Ritual Confessions

March 7, 2008

Message (continued)

Filed under: Uncategorized — elissakaren @ 6:49 am

On Christmas Eve, in fact, I slept over, crashing on the daybed after Beatriz and I watched Bad Boys, a Will Smith / Martin Lawrence movie that actually made us laugh pretty hard. It felt great to laugh with her.

Hours later, I woke to two nearly simultaneous sounds: Giovanna letting out a moan and Beatriz’s bare feet on the linoleum as she leapt up and ran to her daughter’s bedside. It was as if she had trained herself to react with lightning speed and precision while still half-asleep.

Generally, a hospital room is invaded all night by medical personnel, coming and going like apparitions in the near-dark. Somewhere in the early morning hours, I was aware that a doctor had come in and was consulting the monitors, adjusting the equipment, around Giovanna’s bed. Without my contacts, he was no more than a compact figure in a doctor’s white coat. When I sat up and leaned closer, I realized with a shock that it was my own brother. (My baby brother! He was still in residency; I wasn’t yet used to thinking of him as a doctor.)

Here it may be noted that it was my brother’s fledgling status as a doctor that allowed him to attach to Giovanna in the way that he did. Never before (for lack of circumstance) and never since (as a matter of necessity) has he let a patient so profoundly into his heart. Doctors have to walk an impossible line of caring deeply and yet not attaching to their patients. If they can’t maintain some level of professional detachment, they won’t be effective and won’t survive emotionally. He admitted as much when describing an incident where Giovanna coded (suffered a cardiac arrest) and he was the one to respond. He managed to do all the right things, but with none of his usual composure. As he later described it to me: “It was as if you had coded, or mom. I was trembling; I felt that scared and sick.”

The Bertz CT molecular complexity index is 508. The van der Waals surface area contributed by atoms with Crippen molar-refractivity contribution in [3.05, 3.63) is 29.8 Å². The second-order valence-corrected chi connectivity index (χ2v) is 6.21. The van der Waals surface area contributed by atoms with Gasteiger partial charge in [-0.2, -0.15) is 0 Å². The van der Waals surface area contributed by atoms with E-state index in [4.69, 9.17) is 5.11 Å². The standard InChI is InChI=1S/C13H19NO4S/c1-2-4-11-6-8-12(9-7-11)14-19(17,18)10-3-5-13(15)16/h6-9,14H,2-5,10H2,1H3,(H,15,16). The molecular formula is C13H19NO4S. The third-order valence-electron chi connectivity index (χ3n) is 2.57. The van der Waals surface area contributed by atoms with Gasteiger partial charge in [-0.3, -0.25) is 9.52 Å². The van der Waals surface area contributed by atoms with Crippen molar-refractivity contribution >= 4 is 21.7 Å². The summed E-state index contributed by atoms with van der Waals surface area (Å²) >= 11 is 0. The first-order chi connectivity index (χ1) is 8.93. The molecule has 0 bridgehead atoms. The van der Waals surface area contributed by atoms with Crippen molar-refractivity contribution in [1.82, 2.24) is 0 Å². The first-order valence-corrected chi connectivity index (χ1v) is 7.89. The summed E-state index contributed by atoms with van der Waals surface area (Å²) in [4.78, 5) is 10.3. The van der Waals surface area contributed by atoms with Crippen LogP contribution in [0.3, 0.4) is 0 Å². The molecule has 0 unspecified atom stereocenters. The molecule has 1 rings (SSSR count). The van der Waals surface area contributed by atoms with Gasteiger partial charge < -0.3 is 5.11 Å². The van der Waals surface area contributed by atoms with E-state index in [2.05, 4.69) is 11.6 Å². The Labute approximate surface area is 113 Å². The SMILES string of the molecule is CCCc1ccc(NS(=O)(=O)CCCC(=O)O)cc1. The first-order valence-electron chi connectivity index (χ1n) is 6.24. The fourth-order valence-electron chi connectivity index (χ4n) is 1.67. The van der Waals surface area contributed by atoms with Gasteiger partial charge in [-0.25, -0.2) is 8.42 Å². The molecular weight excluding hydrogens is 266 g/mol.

After Giovanna, he would resolve never again to let a patient affect him on such a personal level. But during her time in his care, he surrendered to his feelings with relative abandon. He brought her presents. He painted her toenails. One evening he stopped into her room to visit after working for more than twenty-four hours straight. She was asleep. He dropped into the chair beside her bed and was out like a fuse. When he woke two hours later, she was holding his hand.

[TO BE CONTINUED]

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1 Comment »

  1. What a difficult thing for your brother. I can understand though. Not that it is like what your brother has to do but I know that for a long, long time (even now to some extent) I didn’t allow myself to get close to anyone or to let anyone see that I care. I had suffered blow after blow and it was just too difficult to let myself care for anyone, so I protected myself by remaining detached, or at least keeping the appearance of remaining detached.

    Comment by Corina — March 7, 2008 @ 7:55 am


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